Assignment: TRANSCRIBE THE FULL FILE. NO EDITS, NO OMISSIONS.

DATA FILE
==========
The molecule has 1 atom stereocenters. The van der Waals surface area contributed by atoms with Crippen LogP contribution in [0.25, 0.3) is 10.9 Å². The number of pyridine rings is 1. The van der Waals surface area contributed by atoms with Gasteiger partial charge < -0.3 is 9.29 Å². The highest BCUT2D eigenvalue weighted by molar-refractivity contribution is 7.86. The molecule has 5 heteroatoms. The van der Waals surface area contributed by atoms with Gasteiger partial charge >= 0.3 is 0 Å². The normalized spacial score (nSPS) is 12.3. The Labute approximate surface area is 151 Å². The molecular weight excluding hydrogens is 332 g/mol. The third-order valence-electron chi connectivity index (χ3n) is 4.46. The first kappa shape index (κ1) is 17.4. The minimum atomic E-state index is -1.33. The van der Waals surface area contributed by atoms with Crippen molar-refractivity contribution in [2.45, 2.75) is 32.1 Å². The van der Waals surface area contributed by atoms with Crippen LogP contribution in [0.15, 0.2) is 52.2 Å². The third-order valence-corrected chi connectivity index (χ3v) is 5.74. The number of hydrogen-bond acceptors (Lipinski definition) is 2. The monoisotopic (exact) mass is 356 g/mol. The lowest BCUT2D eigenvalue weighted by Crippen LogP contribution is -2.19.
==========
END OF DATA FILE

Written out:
The molecule has 1 atom stereocenters. The van der Waals surface area contributed by atoms with Crippen LogP contribution in [0.25, 0.3) is 10.9 Å². The number of pyridine rings is 1. The van der Waals surface area contributed by atoms with Gasteiger partial charge < -0.3 is 9.29 Å². The highest BCUT2D eigenvalue weighted by molar-refractivity contribution is 7.86. The molecule has 5 heteroatoms. The van der Waals surface area contributed by atoms with Gasteiger partial charge >= 0.3 is 0 Å². The normalized spacial score (nSPS) is 12.3. The Labute approximate surface area is 151 Å². The molecular weight excluding hydrogens is 332 g/mol. The third-order valence-electron chi connectivity index (χ3n) is 4.46. The first kappa shape index (κ1) is 17.4. The minimum atomic E-state index is -1.33. The van der Waals surface area contributed by atoms with Crippen molar-refractivity contribution in [2.45, 2.75) is 32.1 Å². The van der Waals surface area contributed by atoms with Crippen LogP contribution in [0.15, 0.2) is 52.2 Å². The third-order valence-corrected chi connectivity index (χ3v) is 5.74. The number of hydrogen-bond acceptors (Lipinski definition) is 2. The monoisotopic (exact) mass is 356 g/mol. The lowest BCUT2D eigenvalue weighted by Crippen LogP contribution is -2.19.